Thereafter, we find that the Word continues to work in us for our sanctification. The author of Hebrews states, “For the word of God is living and active, sharper than any two-edged sword, piercing to the division of soul and of spirit, of joints and of marrow, and discerning the thoughts and intentions of the heart” (Heb 4:12). Our thoughts and intentions are shown to us for better or worse as we internalize the Word of God.

The apostle John speaks of the Word of God abiding within an individual in the midst of statements of being spiritually strong and overcoming Satan: “I write to you, young men, because you are strong, and the word of God abides in you, and you have overcome the evil one” (1 John 2:14). It would seem that the Word within an individual plays a part in strengthening him to overcome sin. Perhaps this concept is in David’s words as well: “I have stored up your word in my heart, that I might not sin against you” (Ps 119:11; see also Ps 37:31).

Once we are born again through God’s Word, we are commanded to let it abide or remain within us. In so doing, we abide in God and Christ and have eternal life. Speaking of the Word as what was heard by his readers, John states, “Let what you heard from the beginning abide in you. If what you heard from the beginning abides in you, then you too will abide in the Son and in the Father” (1 John 2:24; cf. 2:25).

As we obey the command to let God’s Word abide in us (to keep on believing it), we find that, as we pray according to God’s will, our prayers will be answered. Christ states, “If you abide in me, and my words abide in you, ask whatever you wish, and it will be done for you” (John 15:7).

From this small handful of passages, we see the importance of God’s Word. We are born again through the Word and then grow by increasing in our knowledge and application of the Word thereafter. The Word is also vital to our prayers and spiritual protection. May we truly know it and store it in our hearts so that we might not sin but rather grow in knowledge and grace of God.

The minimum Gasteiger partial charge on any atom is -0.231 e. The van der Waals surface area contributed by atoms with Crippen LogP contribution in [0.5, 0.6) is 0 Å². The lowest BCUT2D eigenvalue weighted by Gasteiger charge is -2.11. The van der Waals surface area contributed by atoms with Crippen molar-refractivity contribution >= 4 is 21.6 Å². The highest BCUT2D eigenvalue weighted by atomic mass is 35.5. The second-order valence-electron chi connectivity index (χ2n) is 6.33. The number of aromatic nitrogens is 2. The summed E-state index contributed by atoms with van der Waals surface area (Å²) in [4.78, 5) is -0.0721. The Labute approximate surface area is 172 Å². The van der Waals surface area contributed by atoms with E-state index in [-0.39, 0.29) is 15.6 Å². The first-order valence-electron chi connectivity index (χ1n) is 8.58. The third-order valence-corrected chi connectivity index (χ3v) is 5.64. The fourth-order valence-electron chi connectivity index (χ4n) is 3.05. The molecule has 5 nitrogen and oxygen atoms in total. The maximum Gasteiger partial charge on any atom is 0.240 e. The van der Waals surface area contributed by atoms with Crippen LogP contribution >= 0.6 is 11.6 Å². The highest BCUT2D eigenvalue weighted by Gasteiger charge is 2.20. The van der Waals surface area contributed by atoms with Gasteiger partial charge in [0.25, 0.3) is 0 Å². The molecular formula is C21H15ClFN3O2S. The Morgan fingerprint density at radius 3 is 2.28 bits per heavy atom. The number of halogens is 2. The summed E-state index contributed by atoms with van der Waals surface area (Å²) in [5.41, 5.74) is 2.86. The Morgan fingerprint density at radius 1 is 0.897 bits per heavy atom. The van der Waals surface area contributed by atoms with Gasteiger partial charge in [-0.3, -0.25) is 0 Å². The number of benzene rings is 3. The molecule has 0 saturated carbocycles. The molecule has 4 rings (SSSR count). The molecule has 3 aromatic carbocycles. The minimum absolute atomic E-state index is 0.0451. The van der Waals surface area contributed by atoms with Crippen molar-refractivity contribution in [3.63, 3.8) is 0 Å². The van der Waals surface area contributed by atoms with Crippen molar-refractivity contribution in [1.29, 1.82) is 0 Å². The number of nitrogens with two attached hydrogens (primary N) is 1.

Have You Been Anointed by the Spirit?

2016-09-28-hildesheim-germany-673419_1920In contrast to antichrists who deny essential truths about Jesus Christ (1 John 2:18–19; cf.2:22; 4:3; 2 John 7), the readers of 1 John are told, “But you have been anointed by the Holy One, and you all have knowledge” (1 John 2:20), literally translated, “But you have an anointing from the Holy One, and you all know.”

That the anointing is from the Holy One is that it is from Jesus Christ. John later states that “the anointing” was something his readers “received from him” (1 John 2:27), the same “him” who whose “coming” is mentioned in 1 John 2:28 (“his coming”), indicating the “him” in 2:27 is Jesus, the One who is coming again (cf. Rev 22:7). Jesus is called the Holy One in other texts as well (Mark 1:24; Luke 4:34; John 6:69; Acts 2:27; 3:14; Rev 3:7).

The anointing itself is something that “abides in you” and “teaches you about everything” (1 John 2:27). Paul elsewhere states that “God…has anointed us,” which is to say that He “has also put his seal on us and given us his Spirit in our hearts as a guarantee” (2 Cor 1:21–22). Paul’s focus is on God’s giving of the Spirit as a seal and guarantee of redemption (cf. Eph 1:13–14; 4:30). John’s focus is Jesus’ giving of the Spirit to an individual to teach him about the gospel in a way that involves the individual’s acceptance of it. (It could be said that either God or Christ anoints―the Father and the Son give the Spirit together. Cf. John 14:26; 15:16.)

What John teaches in 1 John 2:20, 27 about accepting truth is taught by Paul in 1 Cor 2:14–15. Speaking of an unbeliever’s rejection of God’s revealed truth, Paul states, “The natural person does not accept the things of the Spirit of God, for they are folly to him, and he is not able to understand them because they are spiritually discerned” (1 Cor 2:14). In contrast, the believer does accept God’s truth: “The spiritual person judges all things” (1 Cor 2:15). The unbeliever does not have the Spirit and rejects truth, and the believer does have the Spirit and accepts truth (cf. 1 Cor 2:12–13).